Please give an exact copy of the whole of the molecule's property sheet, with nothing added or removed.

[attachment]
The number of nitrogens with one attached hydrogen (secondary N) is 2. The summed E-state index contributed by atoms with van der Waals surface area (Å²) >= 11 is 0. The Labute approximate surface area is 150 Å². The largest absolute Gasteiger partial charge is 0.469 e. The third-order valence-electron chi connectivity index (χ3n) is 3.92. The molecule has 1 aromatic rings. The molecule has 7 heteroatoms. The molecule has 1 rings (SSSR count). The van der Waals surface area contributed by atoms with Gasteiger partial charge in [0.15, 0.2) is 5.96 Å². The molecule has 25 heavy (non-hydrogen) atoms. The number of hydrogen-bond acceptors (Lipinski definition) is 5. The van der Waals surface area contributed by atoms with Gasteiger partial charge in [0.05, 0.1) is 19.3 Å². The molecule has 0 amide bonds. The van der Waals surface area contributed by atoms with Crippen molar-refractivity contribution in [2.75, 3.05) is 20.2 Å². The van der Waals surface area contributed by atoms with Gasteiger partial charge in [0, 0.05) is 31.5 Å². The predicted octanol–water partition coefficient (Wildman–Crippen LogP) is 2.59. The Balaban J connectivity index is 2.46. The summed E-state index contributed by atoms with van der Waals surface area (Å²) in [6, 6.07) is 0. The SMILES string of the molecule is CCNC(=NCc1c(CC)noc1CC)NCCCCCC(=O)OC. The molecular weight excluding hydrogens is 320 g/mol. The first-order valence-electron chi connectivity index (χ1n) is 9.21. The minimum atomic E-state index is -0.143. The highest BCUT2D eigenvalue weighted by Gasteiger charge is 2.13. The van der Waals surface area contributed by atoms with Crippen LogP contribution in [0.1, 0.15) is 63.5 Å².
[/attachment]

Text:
The number of nitrogens with one attached hydrogen (secondary N) is 2. The summed E-state index contributed by atoms with van der Waals surface area (Å²) >= 11 is 0. The Labute approximate surface area is 150 Å². The largest absolute Gasteiger partial charge is 0.469 e. The third-order valence-electron chi connectivity index (χ3n) is 3.92. The molecule has 1 aromatic rings. The molecule has 7 heteroatoms. The molecule has 1 rings (SSSR count). The van der Waals surface area contributed by atoms with Gasteiger partial charge in [0.15, 0.2) is 5.96 Å². The molecule has 25 heavy (non-hydrogen) atoms. The number of hydrogen-bond acceptors (Lipinski definition) is 5. The van der Waals surface area contributed by atoms with Gasteiger partial charge in [0.05, 0.1) is 19.3 Å². The molecule has 0 amide bonds. The van der Waals surface area contributed by atoms with Crippen molar-refractivity contribution in [2.75, 3.05) is 20.2 Å². The van der Waals surface area contributed by atoms with Gasteiger partial charge in [0, 0.05) is 31.5 Å². The predicted octanol–water partition coefficient (Wildman–Crippen LogP) is 2.59. The Balaban J connectivity index is 2.46. The summed E-state index contributed by atoms with van der Waals surface area (Å²) in [6, 6.07) is 0. The SMILES string of the molecule is CCNC(=NCc1c(CC)noc1CC)NCCCCCC(=O)OC. The molecular weight excluding hydrogens is 320 g/mol. The first-order valence-electron chi connectivity index (χ1n) is 9.21. The minimum atomic E-state index is -0.143. The highest BCUT2D eigenvalue weighted by Gasteiger charge is 2.13. The van der Waals surface area contributed by atoms with Crippen LogP contribution in [0.1, 0.15) is 63.5 Å².